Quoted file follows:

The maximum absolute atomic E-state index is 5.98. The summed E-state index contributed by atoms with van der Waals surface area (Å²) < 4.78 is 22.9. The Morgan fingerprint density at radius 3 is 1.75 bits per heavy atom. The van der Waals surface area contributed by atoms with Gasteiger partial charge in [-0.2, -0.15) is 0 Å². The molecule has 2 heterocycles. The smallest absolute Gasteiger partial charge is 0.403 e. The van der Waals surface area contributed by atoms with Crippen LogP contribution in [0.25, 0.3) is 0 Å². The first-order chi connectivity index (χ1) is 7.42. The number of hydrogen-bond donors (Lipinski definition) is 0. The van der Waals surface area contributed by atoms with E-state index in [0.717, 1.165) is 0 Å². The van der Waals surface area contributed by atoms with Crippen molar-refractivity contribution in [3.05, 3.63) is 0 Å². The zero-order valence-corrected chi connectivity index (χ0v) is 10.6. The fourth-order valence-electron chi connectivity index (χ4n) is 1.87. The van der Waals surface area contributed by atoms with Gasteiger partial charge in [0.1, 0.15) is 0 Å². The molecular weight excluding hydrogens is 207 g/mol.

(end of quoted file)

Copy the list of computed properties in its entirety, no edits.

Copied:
The maximum absolute atomic E-state index is 5.98. The summed E-state index contributed by atoms with van der Waals surface area (Å²) < 4.78 is 22.9. The Morgan fingerprint density at radius 3 is 1.75 bits per heavy atom. The van der Waals surface area contributed by atoms with Gasteiger partial charge in [-0.2, -0.15) is 0 Å². The molecule has 2 heterocycles. The smallest absolute Gasteiger partial charge is 0.403 e. The van der Waals surface area contributed by atoms with Crippen LogP contribution in [0.25, 0.3) is 0 Å². The first-order chi connectivity index (χ1) is 7.42. The number of hydrogen-bond donors (Lipinski definition) is 0. The van der Waals surface area contributed by atoms with E-state index in [0.717, 1.165) is 0 Å². The van der Waals surface area contributed by atoms with Crippen molar-refractivity contribution in [3.05, 3.63) is 0 Å². The zero-order valence-corrected chi connectivity index (χ0v) is 10.6. The fourth-order valence-electron chi connectivity index (χ4n) is 1.87. The van der Waals surface area contributed by atoms with Gasteiger partial charge in [0.1, 0.15) is 0 Å². The molecular weight excluding hydrogens is 207 g/mol.